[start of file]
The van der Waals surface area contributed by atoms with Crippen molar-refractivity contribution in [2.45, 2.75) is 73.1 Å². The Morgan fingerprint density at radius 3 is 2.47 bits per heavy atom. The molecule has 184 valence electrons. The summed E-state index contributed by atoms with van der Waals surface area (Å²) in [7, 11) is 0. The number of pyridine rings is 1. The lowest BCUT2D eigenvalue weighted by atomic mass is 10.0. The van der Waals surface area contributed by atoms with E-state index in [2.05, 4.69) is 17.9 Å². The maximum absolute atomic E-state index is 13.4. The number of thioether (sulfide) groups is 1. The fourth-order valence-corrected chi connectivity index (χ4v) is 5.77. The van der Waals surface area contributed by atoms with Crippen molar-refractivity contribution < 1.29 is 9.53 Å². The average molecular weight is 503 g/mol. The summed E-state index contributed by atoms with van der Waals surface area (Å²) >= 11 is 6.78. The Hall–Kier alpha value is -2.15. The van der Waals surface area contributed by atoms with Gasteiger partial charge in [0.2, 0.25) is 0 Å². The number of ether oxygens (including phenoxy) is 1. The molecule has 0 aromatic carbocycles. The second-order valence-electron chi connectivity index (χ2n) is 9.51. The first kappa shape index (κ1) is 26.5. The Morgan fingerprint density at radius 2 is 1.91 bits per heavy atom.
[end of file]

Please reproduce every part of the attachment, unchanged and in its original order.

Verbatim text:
The van der Waals surface area contributed by atoms with Crippen molar-refractivity contribution in [2.45, 2.75) is 73.1 Å². The Morgan fingerprint density at radius 3 is 2.47 bits per heavy atom. The molecule has 184 valence electrons. The summed E-state index contributed by atoms with van der Waals surface area (Å²) in [7, 11) is 0. The number of pyridine rings is 1. The lowest BCUT2D eigenvalue weighted by atomic mass is 10.0. The van der Waals surface area contributed by atoms with E-state index in [2.05, 4.69) is 17.9 Å². The maximum absolute atomic E-state index is 13.4. The number of thioether (sulfide) groups is 1. The fourth-order valence-corrected chi connectivity index (χ4v) is 5.77. The van der Waals surface area contributed by atoms with Crippen molar-refractivity contribution < 1.29 is 9.53 Å². The average molecular weight is 503 g/mol. The summed E-state index contributed by atoms with van der Waals surface area (Å²) >= 11 is 6.78. The Hall–Kier alpha value is -2.15. The van der Waals surface area contributed by atoms with Gasteiger partial charge in [0.2, 0.25) is 0 Å². The number of ether oxygens (including phenoxy) is 1. The molecule has 0 aromatic carbocycles. The second-order valence-electron chi connectivity index (χ2n) is 9.51. The first kappa shape index (κ1) is 26.5. The Morgan fingerprint density at radius 2 is 1.91 bits per heavy atom.